- 16 updates
Libya's Prime Minister Ali Zeidan spoke at a Cabinet meeting aired live on Libyan TV, following his release from captivity after gunmen abducted him at dawn.
He thanked those who helped free him and said: "We hope this matter will be treated with wisdom and rationality, far from tension."
The White House has condemned the kidnapping of Libyan Prime Minister Ali Zeidan and is pleased that he has been released, a spokesman said.
White House spokesman Jay Carney told reporters, "The United States supports Libya's efforts to fulfill the aspirations of the 2011 revolution for a democratic, secure and prosperous Libya, and the people of Libya deserve a democracy based on the rule of law and respect for human rights."
Libyan gunmen seized the prime minister in a luxury hotel where he lives earlier today and held him for several hours before releasing him.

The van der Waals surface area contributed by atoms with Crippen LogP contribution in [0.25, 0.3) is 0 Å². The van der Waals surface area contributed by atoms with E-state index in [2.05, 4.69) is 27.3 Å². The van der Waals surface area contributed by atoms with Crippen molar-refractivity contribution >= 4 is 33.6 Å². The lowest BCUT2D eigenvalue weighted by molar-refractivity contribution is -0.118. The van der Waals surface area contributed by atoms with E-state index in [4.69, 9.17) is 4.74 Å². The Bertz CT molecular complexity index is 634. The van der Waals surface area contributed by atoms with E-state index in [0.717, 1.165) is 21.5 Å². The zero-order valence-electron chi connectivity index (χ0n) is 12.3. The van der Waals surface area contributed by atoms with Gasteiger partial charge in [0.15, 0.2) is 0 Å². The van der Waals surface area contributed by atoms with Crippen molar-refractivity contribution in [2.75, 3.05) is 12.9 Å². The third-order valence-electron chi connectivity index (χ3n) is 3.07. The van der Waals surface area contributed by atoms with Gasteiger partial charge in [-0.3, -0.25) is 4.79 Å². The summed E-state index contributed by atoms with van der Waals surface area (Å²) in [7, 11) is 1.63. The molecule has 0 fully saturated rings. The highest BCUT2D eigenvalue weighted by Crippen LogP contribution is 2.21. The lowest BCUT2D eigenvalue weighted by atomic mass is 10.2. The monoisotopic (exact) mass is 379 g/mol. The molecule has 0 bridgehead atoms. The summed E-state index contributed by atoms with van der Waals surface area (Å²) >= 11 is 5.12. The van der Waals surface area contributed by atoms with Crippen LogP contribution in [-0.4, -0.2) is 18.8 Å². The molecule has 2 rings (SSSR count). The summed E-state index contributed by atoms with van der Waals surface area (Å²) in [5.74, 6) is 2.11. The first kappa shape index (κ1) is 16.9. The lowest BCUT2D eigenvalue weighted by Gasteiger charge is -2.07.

The Prime Minister has tweeted that he has spoken to his Libyan counterpart Ali Zeidan, who was the victim of a reported kidnapping earlier:
David Cameron has spoken to his Libyan counterpart Ali Zeidan following his abduction and promised the UK's support to help build a "stable, free, peaceful and prosperous" Libya, the Prime Minister's spokesman said.
Foreign Secretary William Hague has said he welcomes the release of Libyan Prime Minister Ali Zeidan:
In an earlier tweet, he said he has spoken to US Secretary of State John Kerry this morning about the recent developments.
Libyan Prime Minister Ali Zeidan has been freed by former rebels, government security sources have told Reuters.
Libya's Prime Minister Ali Zeidan is being held at the Interior Ministry's anti-crime department, an official with the department told the state news agency.
Zeidan was seized by former rebels who blamed him for the government's role in the US capture of a top al-Qaeda suspect in Tripoli.
The former rebels were working for the Interior Ministry to provide security in the capital.
Libyan Prime Minister Ali Zeidan is "in good health and being treated well", the state news agency reported, citing an official.
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Post-Gaddafi, competing factions of armed militias make a joke of the idea of Libya as a united or stable country. It is anything but.